Established in the city that played host to some of the worst British riots in the 20th and early 21st century, Bradford may not have been, to some, the most obvious place to locate the UK’s only dedicated peace museum.
But, look deeper into its history than the front page headlines and it becomes clear that Bradford has long led the way in attempts to ensure not just calm and harmony, but to create a more equal and happier life for all through non violent protest, even in the face of the most challenging situations.
Visit the museum and you will find that this is due to the tireless work of local political activists and politicians, early educational reformers, artists, whole neighbourhoods and the academics, who are located in the biggest university Peace Department in the world and, altogether, helped the city earn the title of City Of Peace in 1997.
Found in Piece Hall Yard, a side street in the centre, The Peace Museum UK is a proud testament to these local communities, which it knits together with the fights and successes of campaigners from across the country and abroad.
Only open Wednesdays, Thursdays and Fridays from 10am until 4pm, many people may struggle to see first hand this extraordinary collection of tales and 6,000 artefacts, but whether you take a holiday off especially, or are a bit more canny and call in whilst officially ‘at the dentists’, a visit is guaranteed to leave you feeling inspired and thinking of the city in a very different light.
But in the mean time, here’s the first of a three part overview of some of the campaigners and movements based in the region who are focused on in it.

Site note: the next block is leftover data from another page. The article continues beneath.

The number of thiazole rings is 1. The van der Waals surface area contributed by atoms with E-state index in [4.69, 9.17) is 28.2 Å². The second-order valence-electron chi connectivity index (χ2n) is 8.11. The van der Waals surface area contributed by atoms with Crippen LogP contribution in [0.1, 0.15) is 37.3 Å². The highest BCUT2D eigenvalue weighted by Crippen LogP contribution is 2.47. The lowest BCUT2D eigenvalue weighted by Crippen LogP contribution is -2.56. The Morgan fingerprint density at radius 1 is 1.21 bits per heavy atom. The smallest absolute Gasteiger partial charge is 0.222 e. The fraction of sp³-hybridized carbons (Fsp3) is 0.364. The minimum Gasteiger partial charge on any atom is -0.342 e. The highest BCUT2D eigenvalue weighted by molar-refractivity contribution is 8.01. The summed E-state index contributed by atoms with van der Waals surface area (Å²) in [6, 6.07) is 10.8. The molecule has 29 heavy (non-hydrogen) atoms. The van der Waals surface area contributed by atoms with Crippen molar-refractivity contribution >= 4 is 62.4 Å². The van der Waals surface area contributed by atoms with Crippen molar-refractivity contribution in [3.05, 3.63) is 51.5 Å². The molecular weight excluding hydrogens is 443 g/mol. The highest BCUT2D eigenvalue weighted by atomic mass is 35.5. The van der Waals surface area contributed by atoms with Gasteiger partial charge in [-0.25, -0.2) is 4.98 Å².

The early peace movement
Bradford’s links to peace have roots that are hundreds of years old. One of these
early campaigners for the cause was Richard Cobden, an MP for West Riding from 1847-57, whose anti-war stance and belief in arbitration as opposed to aggressive military strategies in international conflicts eventually cost him his political career. He was, however, never really welcomed by more radical left wing campaigners, due to his liberal leanings that led him to believe that free trade would promote peace and prosperity.
The large mural that adorns a building in Hall Ings, near to Chapel Street, and is pictured in one of the museum’s displays commemorates the birth of the Independent Labour Party as a national party in the city in 1893, which at the time was one of the foremost industrial locations in Britain. The first party to stand up primarily for the rights of working class residents, it formed from the ashes of the Manningham Mills strike in 1880 and the resulting Bradford Labour Union that followed behind. By 1906 it had won its first parliamentary seat, in West Bradford, due to its commitment to progressive social reforms guided by the aim of securing collective and communal ownership of the means of production, distribution and exchange . In terms of welfare, these included policies to provide free education ‘up to the universities,’ the provision of medical treatment and welfare programmes for the disadvantaged and young, reform housing, establish measures to reduce unemployment and give aid to the unemployed. Meanwhile, in the workplace, members campaigned for a minimum-wage law and the abolition child labour, overtime, piecework, and long working days.